The past two years have changed me.
As a photojournalist, I’ve covered a lot in my 20-plus-year career. But never anything this heavy, this important. The pandemic caused by the COVID-19 virus has touched the lives of everybody, not just here in Alberta and Canada but throughout the whole world.
Over the past 24 months, I’ve borne witness to a lot of death and sadness, a lot of grief, but I have also witnessed plenty of happy moments and got to experience firsthand the goodness in people. Other stories I’ve followed have been brief, a day or two, maybe a week. I cover them, then move on to the next assignment. This one, though, has been unrelenting.
I am documenting something historic, but I’m also going home and dealing with the same thing as everyone else who’s worried about COVID, who’s worried about passing it on to their family. Then again, everyone is affected by COVID. Whether you have it. Or know someone who has it. Or have lost a job because of it.
In March 2019, when I got hired by Alberta Health Services to be its staff photographer, my mission was to chronicle, among other things, the different roles within the healthcare system. And the last couple of years — the height of the pandemic — have revealed the incredible work being done behind the scenes.
For my part, I wanted to capture Albertans — those who are members of the healthcare team, those who are patients, those who are adapting to life outside of healthcare. Away from medical facilities, too, there was plenty to focus on.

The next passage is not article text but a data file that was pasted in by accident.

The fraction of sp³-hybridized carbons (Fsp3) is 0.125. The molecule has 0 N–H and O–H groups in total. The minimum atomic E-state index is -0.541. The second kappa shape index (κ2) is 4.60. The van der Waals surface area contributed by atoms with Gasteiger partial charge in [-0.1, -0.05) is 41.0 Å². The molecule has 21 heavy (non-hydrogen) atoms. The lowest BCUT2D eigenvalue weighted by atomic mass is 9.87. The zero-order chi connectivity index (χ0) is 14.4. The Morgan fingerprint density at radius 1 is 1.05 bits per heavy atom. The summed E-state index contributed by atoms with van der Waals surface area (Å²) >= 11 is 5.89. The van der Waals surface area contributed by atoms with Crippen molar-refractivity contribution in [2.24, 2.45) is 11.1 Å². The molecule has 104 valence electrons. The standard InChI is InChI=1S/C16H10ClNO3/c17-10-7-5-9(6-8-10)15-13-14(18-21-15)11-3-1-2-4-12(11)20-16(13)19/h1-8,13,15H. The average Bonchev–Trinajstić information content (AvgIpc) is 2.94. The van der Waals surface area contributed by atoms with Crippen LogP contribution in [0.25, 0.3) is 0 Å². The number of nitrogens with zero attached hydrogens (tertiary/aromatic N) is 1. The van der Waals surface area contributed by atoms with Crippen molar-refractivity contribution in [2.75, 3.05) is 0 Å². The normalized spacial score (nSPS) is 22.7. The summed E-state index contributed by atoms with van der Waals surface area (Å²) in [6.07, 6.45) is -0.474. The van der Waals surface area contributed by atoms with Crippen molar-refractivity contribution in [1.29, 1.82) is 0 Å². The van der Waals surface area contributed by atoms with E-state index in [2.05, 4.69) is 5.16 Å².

The way people adjusted to fear, to lockdowns, to unknowns. The way they continued to carry on. Visiting with family through a window. Holding socially distanced baby showers. Staging drive-through religious celebrations, drive-through grads, drive-by birthday parties, drive-in movie theatres, and drive-in musical recitals.
More than anything, I wanted to portray — and I hope I did — patients and staff with dignity. In many cases, these occasions were literally the worst moments of their lives. When anyone goes to the hospital, they’re not feeling their best, so to have a photographer right there, too? Those can be hard conversations. That’s why the photos of the patients and capturing their stories was more of a collaborative process — I’m not a fly on the wall and I want to make sure they’re comfortable with my camera.
As a photographer, it’s important to show that those who died are not just numbers. Rather, these are real people with loved ones and families and friends. Photographs have the power to put human faces on tragedy.
I’ve learned about the different jobs in a hospital, from porters to healthcare aides to housekeeping to food services. They are there to make a difference. They really do care. And it hurts — they’re affected by deaths, they’re affected by struggling loved ones.
Through it all, I did see hope. Literally once. The mural in which a teenaged girl simply spelled out the word “hope” on the wall of a vaccine clinic, which was about to open.
This is authentic truthful storytelling of what I saw. It’s not everything — it’s just what I happened to be present for. This is what I saw — a small but representative sliver of the pandemic in Alberta. I want to thank my colleagues at Alberta Health Services, healthcare workers everywhere, and, most importantly, to the patients and their loved ones for courageously sharing their stories.
Proceeds from the sale of Alone Together go to the foundations supporting the work of Alberta Health Services. The book is available locally at The Camera Store.
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